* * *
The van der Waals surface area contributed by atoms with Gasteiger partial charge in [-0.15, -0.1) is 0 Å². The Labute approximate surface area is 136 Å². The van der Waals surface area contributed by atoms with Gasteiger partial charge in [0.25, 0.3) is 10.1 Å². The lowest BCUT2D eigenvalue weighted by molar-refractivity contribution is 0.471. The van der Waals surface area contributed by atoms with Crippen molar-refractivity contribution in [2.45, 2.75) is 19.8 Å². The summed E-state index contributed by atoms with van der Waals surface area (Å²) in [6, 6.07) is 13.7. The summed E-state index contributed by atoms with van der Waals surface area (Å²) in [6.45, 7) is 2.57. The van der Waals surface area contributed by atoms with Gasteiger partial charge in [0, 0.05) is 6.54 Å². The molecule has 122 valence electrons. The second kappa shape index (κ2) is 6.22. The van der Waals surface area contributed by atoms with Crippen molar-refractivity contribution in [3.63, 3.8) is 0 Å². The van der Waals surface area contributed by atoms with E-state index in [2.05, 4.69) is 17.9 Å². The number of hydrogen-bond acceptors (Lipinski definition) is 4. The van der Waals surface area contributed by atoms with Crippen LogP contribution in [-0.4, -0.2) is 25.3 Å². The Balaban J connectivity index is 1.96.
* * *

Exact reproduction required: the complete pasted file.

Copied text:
The van der Waals surface area contributed by atoms with Gasteiger partial charge in [-0.15, -0.1) is 0 Å². The Labute approximate surface area is 136 Å². The van der Waals surface area contributed by atoms with Gasteiger partial charge in [0.25, 0.3) is 10.1 Å². The lowest BCUT2D eigenvalue weighted by molar-refractivity contribution is 0.471. The van der Waals surface area contributed by atoms with Crippen molar-refractivity contribution in [2.45, 2.75) is 19.8 Å². The summed E-state index contributed by atoms with van der Waals surface area (Å²) in [6, 6.07) is 13.7. The summed E-state index contributed by atoms with van der Waals surface area (Å²) in [6.45, 7) is 2.57. The van der Waals surface area contributed by atoms with Gasteiger partial charge in [0, 0.05) is 6.54 Å². The molecule has 122 valence electrons. The second kappa shape index (κ2) is 6.22. The van der Waals surface area contributed by atoms with Crippen molar-refractivity contribution in [3.63, 3.8) is 0 Å². The van der Waals surface area contributed by atoms with E-state index in [2.05, 4.69) is 17.9 Å². The number of hydrogen-bond acceptors (Lipinski definition) is 4. The van der Waals surface area contributed by atoms with Crippen LogP contribution in [-0.4, -0.2) is 25.3 Å². The Balaban J connectivity index is 1.96.